If a critic played, he would know that when you’re up on the stage you’re trying to engender warmth, beauty and contentment in the audience. And if you succeed in doing this, then there can be nothing wrong with what you’ve done. It’s just damn foolishness to suggest that there is. One thing I do is please audiences. If people are liking it and applauding, you’re succeeding fin your objective, which is to bring them happiness.

I read a review of me the other day, and I didn’t recognise me there. My picture was there; that’s all I recognised. None of it had to do with what my work really is. That’s amazing. And he said something that purported to be a view of mine, which was, in fact. diametrically opposed to my view. He suggested that I act like a horn because I have come to the conclusion that most of the lyrics of jazz standards are not worth singing anyway. Well. that couldn’t be further from the truth. As a matter of fact, I would rather sing the average lyric to a jazz tune than sing any pop song you can name. And so would he if he were honest with himself. Because at least you’re singing a poem, rather than a bunch of happy doggerel.

I know I have tremendous talent as a lyricist. This is something that I know, not from ego, but from my work that’s been published and accepted by the world. If he’s angry at this, he should say so to himself, so that he can review me objectively, and include some mention of my actual singing. There’s no instrumental music that wasn’t meant to have words. I believe that if you could talk to any composer—Bach, Brahms, Beethoven—they would tell you : “Oh yes, if I could find words, I would love to have them.” Every composer that writes a piece of music would love, I’m sure, to have words to his music. They’re just not lyricists: they’re musicians. Monk told me this, you know: he says every song he writes he’s thinking in terms of words for it eventually. I think with every musician words and music go together. Sibelius: “The marriage of words and music is a magical thing.” And it is.

I call it translating, really. If you translate a novel from Russian into English, you have to get the Vulgate inflections in the one language and transfer them to the other language. Not just a literal translation. I try to translate the feeling of the music lyrically.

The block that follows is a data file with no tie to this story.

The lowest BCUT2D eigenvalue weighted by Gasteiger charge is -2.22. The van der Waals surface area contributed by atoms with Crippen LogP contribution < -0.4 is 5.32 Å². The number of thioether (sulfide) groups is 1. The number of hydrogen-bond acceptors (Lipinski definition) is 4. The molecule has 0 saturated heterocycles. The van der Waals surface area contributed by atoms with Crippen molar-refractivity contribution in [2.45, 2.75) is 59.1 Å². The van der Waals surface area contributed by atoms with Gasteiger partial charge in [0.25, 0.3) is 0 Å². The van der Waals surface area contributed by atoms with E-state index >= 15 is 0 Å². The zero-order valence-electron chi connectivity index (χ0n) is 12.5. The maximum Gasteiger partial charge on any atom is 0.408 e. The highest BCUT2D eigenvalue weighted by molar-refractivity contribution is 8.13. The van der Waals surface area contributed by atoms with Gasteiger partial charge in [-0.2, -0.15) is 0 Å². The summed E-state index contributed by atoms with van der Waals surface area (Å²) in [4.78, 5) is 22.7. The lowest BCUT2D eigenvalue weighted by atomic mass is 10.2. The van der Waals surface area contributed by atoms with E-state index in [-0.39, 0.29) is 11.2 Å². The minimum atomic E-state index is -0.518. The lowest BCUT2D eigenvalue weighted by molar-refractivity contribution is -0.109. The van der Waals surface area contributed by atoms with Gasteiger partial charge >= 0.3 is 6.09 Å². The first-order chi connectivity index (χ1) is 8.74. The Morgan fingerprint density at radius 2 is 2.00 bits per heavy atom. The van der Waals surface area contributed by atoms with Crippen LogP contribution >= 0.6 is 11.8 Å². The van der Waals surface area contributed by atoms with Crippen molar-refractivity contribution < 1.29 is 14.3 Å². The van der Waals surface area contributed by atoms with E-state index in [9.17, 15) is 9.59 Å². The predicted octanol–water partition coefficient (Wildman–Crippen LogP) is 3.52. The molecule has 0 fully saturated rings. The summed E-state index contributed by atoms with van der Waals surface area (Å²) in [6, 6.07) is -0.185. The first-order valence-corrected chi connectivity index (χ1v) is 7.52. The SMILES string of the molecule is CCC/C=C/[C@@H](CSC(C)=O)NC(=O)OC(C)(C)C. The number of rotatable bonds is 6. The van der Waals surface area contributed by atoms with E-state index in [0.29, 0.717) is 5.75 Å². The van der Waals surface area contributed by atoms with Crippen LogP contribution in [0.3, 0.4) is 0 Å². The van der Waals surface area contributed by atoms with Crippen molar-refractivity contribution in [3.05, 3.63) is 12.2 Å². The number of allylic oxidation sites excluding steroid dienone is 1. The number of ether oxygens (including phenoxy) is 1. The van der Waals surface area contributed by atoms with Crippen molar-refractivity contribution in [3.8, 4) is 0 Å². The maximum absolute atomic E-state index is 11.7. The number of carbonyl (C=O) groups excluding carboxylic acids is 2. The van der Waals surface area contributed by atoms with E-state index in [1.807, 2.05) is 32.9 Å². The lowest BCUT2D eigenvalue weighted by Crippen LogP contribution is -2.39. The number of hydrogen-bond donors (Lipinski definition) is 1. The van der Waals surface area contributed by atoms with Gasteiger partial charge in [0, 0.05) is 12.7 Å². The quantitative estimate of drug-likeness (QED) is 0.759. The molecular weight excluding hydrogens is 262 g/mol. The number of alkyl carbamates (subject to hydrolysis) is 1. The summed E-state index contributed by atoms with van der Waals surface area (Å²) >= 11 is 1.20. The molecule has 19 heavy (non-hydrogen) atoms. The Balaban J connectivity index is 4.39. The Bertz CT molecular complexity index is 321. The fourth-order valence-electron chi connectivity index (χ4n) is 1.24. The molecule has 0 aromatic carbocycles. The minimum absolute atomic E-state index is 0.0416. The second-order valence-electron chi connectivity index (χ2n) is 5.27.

That’s why I’ve been successful at it; it’s because I pay close attention to the music, I don’t just rhyme the words to fit the metre. I try to feel the music out. And, in doing this, I create such a new thing in itself that some of the musicians don’t even recognise what I’ve done. Like at Newport one time Buck Clayton told me: “Hey, that thing you did on ‘Goin’ To Chicago’ was one of the most beautiful things I ever heard.” I said: “I only put words to what you played.” He said: “Did I play that?” You know—the words were so incisively and instinctively applied that he lost track of his own music and was wrapped up in my words.

Which is something of which I’m very proud. Well, not proud, really, because it’s a gift. I no more know how I do it than anybody. I’m just thankful that I have the gift—when I have it. Sometimes I sit down deliberately to write a song—nothing; I just get up and leave the paper blank, But when I’m moved, the words flow.

For example, I was in Salt Lake City shortly before I came to Europe and I heard a song on a jukebox at the place where I was working. I said: “What is that? It sounds like Bags with an orchestra.” I looked on this jukebox, found the number and it said “Home” by the Modern Jazz Quartet. So I put 25 cents in and played it three times; then I put another quarter in, and learned it. And I went right in the back room and wrote the words. I heard ‘em when I listened to that music and saw the title was “Home”. It was all there.

It was so home–y, that tune—it sounded like home. I thought it must be written by Milt Jackson. In fact, the next night at the job I was on, I did it, and announced that it was by Milt.

Then I found out that John Lewis wrote it. He went back home! It’s beautiful. I phoned John from San Francisco (he was in New York) and I sang it to him on the telephone. He just laughed, you know; he was very happy.

There’s some talk of me recording here soon; Donovan is going to record me for CBS. And one of the things I want to do is to write a song, sing it on tape, scat on it, and then write lyrics to my scat solo. So far I’ve only done that mentally, created my own improvisation for a lyrical purpose. I haven’t had time. As much as time is my friend, it’s my enemy, too. It’s my friend, inasmuch as I spend a lot of time working, but it’s an enemy of creativity, However, now that I’m living in a less frantic, more civilised community, I will do it.

Copyright © 1968, Les Tomkins. All Rights Reserved